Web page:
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Saturday, November 15, 2014

Updates from a NaNoWriMo Battlefield

Photo | EKHumphrey
This is the blog post where I admit that I’m still on the battlefield, but I have no plans for winning the battle. (I refuse to call myself defeated.) Two weeks ago I braved jumping into NaNoWriMo without a plan, a story outline, or a writing schedule. (Thank you for all the cheering after my November 1 post! I appreciated it!) Diving into NaNoWriMo was less pressure for me than in other years, but I knew it would still require a commitment of my time.

I wish I could claim that I haven’t been writing for the contest because of some other fantastic project. Unfortunately, that’s not the case. In this time, the biggest realization I’ve come to is that—writing or no writing—I’m not putting aside enough time for me.

For example, those times when I had a spare moment, my focus shifted from writing to helping my daughters clean their room during a crisis—a buyer contacted us to buy their beds we were replacing and we would do some repairs. Or I was diving into the launch of my email list free gift. (That excitement was lessened by some last-minute editorial changes that took time.) These were not the only things that became a bump in the road. Unfortunately, I’ve let individual bumps grow into a mountain that was between me and my writing.

For the next two weeks, I’m going to shift my focus. Obviously, I’m not going to finish a novel in the next fifteen days. But I know I want to finish it. What I can do is I can put a plan in place to at least get writing during this busy time. And these are tips that are applicable post-NaNoWriMo.

  • Refrain from reading (too much). Don’t get me wrong, I love to read. Lately  I find that if I check my phone or email, I start clicking on links. Thirty minutes later, I’ve started reading the longest article in the history of the world. It’s a sign of my procrastination, which I need to curtail.
  • Plan better. The bed fiasco sucked more time than necessary because I let it. I could have stepped back and allowed my kids more autonomy while I supervised. I thought by jumping in, I would get return to writing time. Instead, I was pulled deeper into my kids’ activities. (Totally worth it, mind you, but I still could have planned better!) This weekend, we are throwing a birthday party...and I've been planning!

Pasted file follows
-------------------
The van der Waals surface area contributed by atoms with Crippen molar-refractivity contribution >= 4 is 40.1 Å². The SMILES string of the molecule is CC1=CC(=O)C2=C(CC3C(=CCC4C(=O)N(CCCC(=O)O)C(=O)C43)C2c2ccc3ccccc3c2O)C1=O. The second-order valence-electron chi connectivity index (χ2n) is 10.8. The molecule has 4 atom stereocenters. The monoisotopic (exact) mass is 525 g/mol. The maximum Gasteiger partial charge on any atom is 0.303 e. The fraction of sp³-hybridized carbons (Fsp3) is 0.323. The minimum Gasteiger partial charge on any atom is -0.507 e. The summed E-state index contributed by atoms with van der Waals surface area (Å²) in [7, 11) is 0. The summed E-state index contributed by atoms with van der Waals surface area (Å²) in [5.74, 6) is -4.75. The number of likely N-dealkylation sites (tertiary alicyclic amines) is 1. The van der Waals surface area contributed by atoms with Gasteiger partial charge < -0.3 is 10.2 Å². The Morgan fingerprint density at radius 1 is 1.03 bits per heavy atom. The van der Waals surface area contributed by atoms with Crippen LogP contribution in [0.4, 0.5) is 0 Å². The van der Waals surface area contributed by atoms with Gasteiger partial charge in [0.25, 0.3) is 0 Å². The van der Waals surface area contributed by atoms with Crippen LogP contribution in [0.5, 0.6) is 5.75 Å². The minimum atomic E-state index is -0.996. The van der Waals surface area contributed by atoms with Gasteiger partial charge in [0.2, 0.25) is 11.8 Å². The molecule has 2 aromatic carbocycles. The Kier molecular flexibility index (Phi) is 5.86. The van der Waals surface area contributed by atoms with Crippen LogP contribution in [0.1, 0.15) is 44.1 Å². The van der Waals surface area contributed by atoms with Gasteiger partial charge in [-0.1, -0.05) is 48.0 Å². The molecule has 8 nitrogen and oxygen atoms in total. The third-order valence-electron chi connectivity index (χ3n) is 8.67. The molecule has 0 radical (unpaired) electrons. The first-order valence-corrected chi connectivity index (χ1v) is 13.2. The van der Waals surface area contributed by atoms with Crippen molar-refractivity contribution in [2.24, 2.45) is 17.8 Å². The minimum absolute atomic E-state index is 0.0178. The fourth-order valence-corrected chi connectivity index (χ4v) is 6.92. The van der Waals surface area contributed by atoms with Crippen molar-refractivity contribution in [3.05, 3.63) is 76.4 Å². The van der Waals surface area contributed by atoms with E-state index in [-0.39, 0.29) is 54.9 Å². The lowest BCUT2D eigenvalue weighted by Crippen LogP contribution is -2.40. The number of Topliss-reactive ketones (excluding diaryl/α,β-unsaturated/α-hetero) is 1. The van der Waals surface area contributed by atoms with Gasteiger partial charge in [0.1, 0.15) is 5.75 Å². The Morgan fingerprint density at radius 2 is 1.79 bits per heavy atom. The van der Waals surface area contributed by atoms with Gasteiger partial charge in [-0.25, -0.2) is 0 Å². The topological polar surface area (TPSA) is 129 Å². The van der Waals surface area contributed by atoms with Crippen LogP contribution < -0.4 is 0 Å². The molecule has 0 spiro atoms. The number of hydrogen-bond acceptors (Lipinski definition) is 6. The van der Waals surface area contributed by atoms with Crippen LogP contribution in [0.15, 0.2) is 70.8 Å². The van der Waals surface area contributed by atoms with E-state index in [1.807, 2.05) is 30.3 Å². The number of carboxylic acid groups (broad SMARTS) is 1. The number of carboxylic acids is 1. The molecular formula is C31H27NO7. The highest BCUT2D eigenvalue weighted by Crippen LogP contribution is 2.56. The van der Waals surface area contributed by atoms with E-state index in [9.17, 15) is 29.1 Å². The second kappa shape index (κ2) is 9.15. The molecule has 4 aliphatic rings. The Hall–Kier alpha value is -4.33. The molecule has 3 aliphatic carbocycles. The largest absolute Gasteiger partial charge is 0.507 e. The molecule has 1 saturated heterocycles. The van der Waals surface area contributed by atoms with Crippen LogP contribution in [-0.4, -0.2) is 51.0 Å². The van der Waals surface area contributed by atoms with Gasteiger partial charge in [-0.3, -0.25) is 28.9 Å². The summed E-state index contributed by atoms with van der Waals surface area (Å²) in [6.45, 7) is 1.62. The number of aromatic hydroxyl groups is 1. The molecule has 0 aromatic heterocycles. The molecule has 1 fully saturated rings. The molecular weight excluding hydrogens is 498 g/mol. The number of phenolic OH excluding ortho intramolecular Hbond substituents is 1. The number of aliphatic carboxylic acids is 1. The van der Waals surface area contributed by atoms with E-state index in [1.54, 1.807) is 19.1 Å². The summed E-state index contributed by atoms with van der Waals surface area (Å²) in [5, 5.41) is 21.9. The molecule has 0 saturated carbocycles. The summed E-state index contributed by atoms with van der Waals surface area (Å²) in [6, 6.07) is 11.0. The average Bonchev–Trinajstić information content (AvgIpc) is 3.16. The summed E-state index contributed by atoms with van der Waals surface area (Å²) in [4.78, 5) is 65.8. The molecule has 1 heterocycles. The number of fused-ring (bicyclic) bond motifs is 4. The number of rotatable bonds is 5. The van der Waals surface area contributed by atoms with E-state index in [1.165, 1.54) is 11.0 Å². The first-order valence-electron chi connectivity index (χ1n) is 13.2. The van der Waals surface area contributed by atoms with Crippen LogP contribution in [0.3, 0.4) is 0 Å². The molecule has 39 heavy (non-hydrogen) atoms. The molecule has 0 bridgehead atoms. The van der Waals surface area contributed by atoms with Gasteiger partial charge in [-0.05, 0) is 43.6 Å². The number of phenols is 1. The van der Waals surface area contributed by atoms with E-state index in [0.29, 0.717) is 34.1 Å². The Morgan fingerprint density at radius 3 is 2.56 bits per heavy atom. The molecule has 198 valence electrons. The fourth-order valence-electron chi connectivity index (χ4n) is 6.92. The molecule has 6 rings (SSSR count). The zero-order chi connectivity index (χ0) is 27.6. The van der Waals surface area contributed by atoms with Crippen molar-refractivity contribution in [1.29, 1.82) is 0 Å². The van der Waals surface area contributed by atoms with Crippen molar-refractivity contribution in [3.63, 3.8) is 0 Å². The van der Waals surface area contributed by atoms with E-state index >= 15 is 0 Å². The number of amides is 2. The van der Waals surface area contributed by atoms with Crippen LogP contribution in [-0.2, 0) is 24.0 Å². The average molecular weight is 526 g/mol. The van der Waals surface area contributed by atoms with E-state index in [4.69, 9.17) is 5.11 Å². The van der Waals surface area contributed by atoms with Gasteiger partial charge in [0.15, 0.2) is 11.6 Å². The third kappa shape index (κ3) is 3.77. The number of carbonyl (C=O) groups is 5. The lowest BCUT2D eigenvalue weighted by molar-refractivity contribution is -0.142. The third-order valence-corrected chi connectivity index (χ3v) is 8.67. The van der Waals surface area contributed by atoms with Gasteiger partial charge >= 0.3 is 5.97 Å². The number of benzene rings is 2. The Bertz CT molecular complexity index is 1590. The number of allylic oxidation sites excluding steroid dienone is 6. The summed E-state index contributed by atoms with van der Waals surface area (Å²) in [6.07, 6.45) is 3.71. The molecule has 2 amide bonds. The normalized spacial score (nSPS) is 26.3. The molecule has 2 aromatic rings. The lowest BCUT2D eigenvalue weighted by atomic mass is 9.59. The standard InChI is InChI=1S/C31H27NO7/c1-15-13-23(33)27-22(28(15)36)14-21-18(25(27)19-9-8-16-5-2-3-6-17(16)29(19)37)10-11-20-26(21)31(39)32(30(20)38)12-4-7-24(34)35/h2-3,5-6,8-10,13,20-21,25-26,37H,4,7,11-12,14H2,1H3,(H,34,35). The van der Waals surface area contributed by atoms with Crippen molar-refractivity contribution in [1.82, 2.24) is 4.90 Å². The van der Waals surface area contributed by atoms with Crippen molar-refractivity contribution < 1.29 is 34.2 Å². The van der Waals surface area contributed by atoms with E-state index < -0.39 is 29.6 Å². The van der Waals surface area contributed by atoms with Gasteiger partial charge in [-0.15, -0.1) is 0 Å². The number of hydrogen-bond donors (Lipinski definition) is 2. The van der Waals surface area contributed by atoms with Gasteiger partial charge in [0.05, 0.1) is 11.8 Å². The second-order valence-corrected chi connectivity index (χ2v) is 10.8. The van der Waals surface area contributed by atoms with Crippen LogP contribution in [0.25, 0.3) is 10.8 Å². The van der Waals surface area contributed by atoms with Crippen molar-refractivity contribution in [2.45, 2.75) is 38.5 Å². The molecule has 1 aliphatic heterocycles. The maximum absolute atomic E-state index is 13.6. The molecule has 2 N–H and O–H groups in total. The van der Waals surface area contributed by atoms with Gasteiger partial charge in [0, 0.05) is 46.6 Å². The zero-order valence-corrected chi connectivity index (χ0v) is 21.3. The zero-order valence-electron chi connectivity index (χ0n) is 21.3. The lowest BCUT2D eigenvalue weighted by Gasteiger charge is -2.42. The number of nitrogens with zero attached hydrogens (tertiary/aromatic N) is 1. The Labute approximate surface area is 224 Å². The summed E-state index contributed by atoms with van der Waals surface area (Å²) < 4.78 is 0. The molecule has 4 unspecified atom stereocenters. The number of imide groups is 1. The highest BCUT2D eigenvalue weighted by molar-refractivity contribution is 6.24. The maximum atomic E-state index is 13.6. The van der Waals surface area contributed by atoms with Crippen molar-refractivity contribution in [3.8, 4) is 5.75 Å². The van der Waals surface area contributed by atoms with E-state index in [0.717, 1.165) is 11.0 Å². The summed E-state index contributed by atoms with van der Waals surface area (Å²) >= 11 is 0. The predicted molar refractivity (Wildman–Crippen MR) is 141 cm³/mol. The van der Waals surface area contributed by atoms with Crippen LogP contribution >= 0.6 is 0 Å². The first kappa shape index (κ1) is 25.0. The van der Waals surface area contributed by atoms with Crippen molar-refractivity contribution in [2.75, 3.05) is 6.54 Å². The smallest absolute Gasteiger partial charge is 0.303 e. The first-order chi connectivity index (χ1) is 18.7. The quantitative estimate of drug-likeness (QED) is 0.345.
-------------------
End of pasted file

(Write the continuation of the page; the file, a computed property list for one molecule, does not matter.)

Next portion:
• Better buddy contact. I needed to check in with my NaNoWriMo friends and give them support. I find having those writing conversations energizing, but I haven’t made time for them…yet!
  • Shuffle writing time. I’m a morning writer, so I often tell myself I can’t write creatively later in the day. So, for the next two weeks, if I don’t write in the mornings, I vow to write during my lunch hour or before bed at night. I will be writing, no matter the time of day.

What have you been doing to reach your writing goals, NaNoWriMo or others? What have you had to rearrange or stop doing in order to make progress on your work-in-progress?
Elizabeth King Humphrey is a writer, editor, and teacher. Her free guide, Harmonizing: Find and Communicate to Your Audience, helps health and wellness professionals communicate with their potential clients.


  1. Elizabeth--A year or two ago, I called myself a "NaNoWriMo Rebel." Perhaps it's not too late for you to join those ranks?

    I set a small goal of 15,000 in this month--adding onto a previous NaNoDisaster. I hope to reach the goal...but at this point, I'm not confident.

    Good luck. Win some battles...and then, you might win the war.

  2. This is my 7th year to participate in NaNoWriMo. Being a mom of four teens, I find it easy to deny myself the "right" to write, allowing all of the other things in life to take priority. The thing I love about NaNoWriMo is that it gives me the excuse I think I need to focus my efforts on writing...and to write a lot. NaNo works for some and not for others, and that's okay, as long as we keep writing!


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